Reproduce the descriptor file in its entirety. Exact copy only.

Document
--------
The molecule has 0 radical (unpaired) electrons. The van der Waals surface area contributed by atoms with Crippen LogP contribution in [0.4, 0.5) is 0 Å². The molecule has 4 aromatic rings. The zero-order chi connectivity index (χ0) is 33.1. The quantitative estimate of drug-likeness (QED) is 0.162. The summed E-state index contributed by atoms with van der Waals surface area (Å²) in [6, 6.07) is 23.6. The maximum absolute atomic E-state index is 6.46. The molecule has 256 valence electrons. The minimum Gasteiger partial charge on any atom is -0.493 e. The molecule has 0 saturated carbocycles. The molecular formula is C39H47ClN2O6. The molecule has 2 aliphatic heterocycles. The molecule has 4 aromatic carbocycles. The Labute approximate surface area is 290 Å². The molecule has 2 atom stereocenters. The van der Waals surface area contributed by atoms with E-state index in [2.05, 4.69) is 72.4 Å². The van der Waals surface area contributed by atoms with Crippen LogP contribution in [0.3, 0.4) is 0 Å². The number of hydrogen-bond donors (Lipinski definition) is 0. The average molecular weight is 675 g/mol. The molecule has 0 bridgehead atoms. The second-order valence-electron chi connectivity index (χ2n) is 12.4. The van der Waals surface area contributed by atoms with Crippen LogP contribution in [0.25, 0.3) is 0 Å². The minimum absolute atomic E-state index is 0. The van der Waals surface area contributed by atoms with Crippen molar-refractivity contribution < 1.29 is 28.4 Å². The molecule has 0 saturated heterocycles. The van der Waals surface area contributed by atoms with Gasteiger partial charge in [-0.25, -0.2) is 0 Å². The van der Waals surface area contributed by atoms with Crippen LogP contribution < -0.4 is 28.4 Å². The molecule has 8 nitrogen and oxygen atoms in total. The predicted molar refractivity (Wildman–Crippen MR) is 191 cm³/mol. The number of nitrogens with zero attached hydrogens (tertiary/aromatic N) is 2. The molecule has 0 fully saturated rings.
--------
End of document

The molecule has 0 radical (unpaired) electrons. The van der Waals surface area contributed by atoms with Crippen LogP contribution in [0.4, 0.5) is 0 Å². The molecule has 4 aromatic rings. The zero-order chi connectivity index (χ0) is 33.1. The quantitative estimate of drug-likeness (QED) is 0.162. The summed E-state index contributed by atoms with van der Waals surface area (Å²) in [6, 6.07) is 23.6. The maximum absolute atomic E-state index is 6.46. The molecule has 256 valence electrons. The minimum Gasteiger partial charge on any atom is -0.493 e. The molecule has 0 saturated carbocycles. The molecular formula is C39H47ClN2O6. The molecule has 2 aliphatic heterocycles. The molecule has 4 aromatic carbocycles. The Labute approximate surface area is 290 Å². The molecule has 2 atom stereocenters. The van der Waals surface area contributed by atoms with E-state index in [2.05, 4.69) is 72.4 Å². The van der Waals surface area contributed by atoms with Crippen LogP contribution in [0.3, 0.4) is 0 Å². The number of hydrogen-bond donors (Lipinski definition) is 0. The average molecular weight is 675 g/mol. The molecule has 0 bridgehead atoms. The second-order valence-electron chi connectivity index (χ2n) is 12.4. The van der Waals surface area contributed by atoms with Crippen LogP contribution in [0.25, 0.3) is 0 Å². The minimum absolute atomic E-state index is 0. The van der Waals surface area contributed by atoms with Crippen molar-refractivity contribution < 1.29 is 28.4 Å². The molecule has 0 saturated heterocycles. The van der Waals surface area contributed by atoms with Gasteiger partial charge in [-0.25, -0.2) is 0 Å². The van der Waals surface area contributed by atoms with Crippen LogP contribution < -0.4 is 28.4 Å². The molecule has 8 nitrogen and oxygen atoms in total. The predicted molar refractivity (Wildman–Crippen MR) is 191 cm³/mol. The number of nitrogens with zero attached hydrogens (tertiary/aromatic N) is 2. The molecule has 0 fully saturated rings.